• (4.2) 58 reviews
  • MSRP: $1,576–$7,268
  • Body Style: Sport Utility
  • Combined MPG: 16-18
  • Engine: 195-hp, 4.0-liter I-6 (regular gas)
  • Drivetrain: 4x2
  • Seats: 5
2002 Jeep Grand Cherokee

Our Take on the Latest Model 2002 Jeep Grand Cherokee

2002 Jeep Grand Cherokee Reviews

Vehicle Overview
Last redesigned for the 1999 model year, the top-of-the-line model from DaimlerChrysler’s Jeep division has been the highest-volume seller. Bigger than the new Liberty, the four-door Jeep Grand Cherokee competes against the Chevrolet TrailBlazer, Ford Explorer, Toyota 4Runner and other midsize models, as well as luxury SUVs like the Infiniti QX4 and Lexus RX 300.

For 2002, a new pressure-based tire monitoring system goes into the Grand Cherokee, which is said to be the first sport utility vehicle to get such a system. Sensors attached to the wheel rims send signals to a central receiver, which emits both audible and visual warnings of low pressure. Curtain-type airbags are a new option for 2002.



Exterior
Featuring the bold upright grille that is a Jeep hallmark, the Grand Cherokee’s classic four-door SUV styling is evident but is more rounded than some rivals. Measuring 181.5 inches long overall, the Grand Cherokee rides a 105.9-inch wheelbase, stands 69.4 inches tall and is 77.3 inches wide. The rear liftgate contains a window that swings up separately.



Interior
Laredo and Limited models both seat five occupants. The snazzier Limited has standard leather upholstery, which is optional on the Laredo. Cargo volume is 72 cubic feet with the rear seat folded. The Grand Cherokee’s spare tire is mounted underneath the rear cargo floor. Standard Laredo equipment includes a cassette stereo, roof rack, rear privacy glass, and power windows, locks and mirrors. Stepping up to the Limited adds such standards as dual-zone automatic temperature control, power front seats, heated mirrors and a cassette/CD audio system.



Under the Hood
The standard engine is a 195-horsepower, 4.0-liter inline-six-cylinder that drives a four-speed-automatic transmission. A 230-hp, 4.7-liter V-8 with a five-speed automatic is optional. Depending on the model, the Grand Cherokee comes with rear-wheel drive or a choice of two four-wheel-drive systems. Selec-Trac is a full-time 4WD system that can be left in 4WD mode on dry pavement, while Quadra-Trac offers on-demand 4WD that distributes power among the four wheels as needed for traction. Both systems have a two-speed transfer case. All-disc antilock brakes are standard.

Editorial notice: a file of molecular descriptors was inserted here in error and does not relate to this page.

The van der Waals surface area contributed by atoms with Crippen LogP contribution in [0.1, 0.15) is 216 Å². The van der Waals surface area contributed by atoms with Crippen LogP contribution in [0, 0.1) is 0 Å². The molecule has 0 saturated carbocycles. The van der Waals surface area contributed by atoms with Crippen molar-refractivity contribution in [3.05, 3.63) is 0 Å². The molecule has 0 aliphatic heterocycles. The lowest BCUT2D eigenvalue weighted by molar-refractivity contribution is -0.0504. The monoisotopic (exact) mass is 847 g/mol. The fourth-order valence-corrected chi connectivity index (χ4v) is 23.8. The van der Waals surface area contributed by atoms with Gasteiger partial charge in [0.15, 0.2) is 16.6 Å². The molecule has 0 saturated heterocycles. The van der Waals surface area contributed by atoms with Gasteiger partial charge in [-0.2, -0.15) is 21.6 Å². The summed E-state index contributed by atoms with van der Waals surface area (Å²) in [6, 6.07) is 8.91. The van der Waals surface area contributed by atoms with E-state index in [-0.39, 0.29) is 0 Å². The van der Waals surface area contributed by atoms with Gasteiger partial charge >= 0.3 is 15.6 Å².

Reported by Jim Flammang  for cars.com
From the cars.com 2002 Buying Guide

Consumer Reviews

4.2

Average based on 58 reviews

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Replaced 2000 Eldorado with 2002 Grand Cherokee

by Dyno Don from Uwharrie National Forest, North Carolina. on September 1, 2017

Very good vehicle if you get one with 6 cylinder motor, (avoid the 4.7l v8, I had the 4.7l in a Dakota and it imploded, poor oil return passages, to small). The 6 cyl. is a great engine, and the rest ... Read Full Review

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7 Trims Available

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Wondering which configuration is right for you?
Our 2002 Jeep Grand Cherokee trim comparison will help you decide.

2002 Jeep Grand Cherokee Safety Ratings

Crash-Test Reports

Recalls

There are currently 17 recalls for this car.


Safety defects and recalls are relatively common. Stay informed and know what to do ahead of time.

Safety defects and recalls explained

Service & Repair

Estimated Service & Repair cost: $5,000 per year.

Save on maintenance costs and do your own repairs.

Warranty Coverage

What you should get in your warranty can be confusing. Make sure you are informed.

Learn More About Warranties

Warranties Explained

Bumper-to-Bumper

Often called a basic warranty or new-vehicle warranty, a bumper-to-bumper policy covers components like air conditioning, audio systems, vehicle sensors, fuel systems and major electrical components. Most policies exclude regular maintenance like fluid top offs and oil changes, but a few brands have separate free-maintenance provisions, and those that do offer them is slowly rising. Bumper-to-bumper warranties typically expire faster than powertrain warranties.

Powertrain

Don't be misled a 10-year or 100,000-mile powertrain warranty doesn't promise a decade of free repairs for your car. It typically covers just the engine and transmission, along with any other moving parts that lead to the wheels, like the driveshaft and constant velocity joints. Some automakers also bundle seat belts and airbags into their powertrain warranties. With a few exceptions, powertrain warranties don't cover regular maintenance like engine tuneups and tire rotations.

Roadside Assistance

Some automakers include roadside assistance with their bumper-to-bumper or powertrain warranties, while others have separate policies. These programs cover anything from flat-tire changes and locksmith services to jump-starts and towing. Few reimburse incidental costs like motel rooms (if you have to wait for repairs).

Free Scheduled Maintenance

Some automakers include free scheduled maintenance for items such as oil changes, air filters and tire rotations. Some include consumables including brake pads and windshield wipers; others do not. They are typically for the first couple of years of ownership of a new car.

Other Years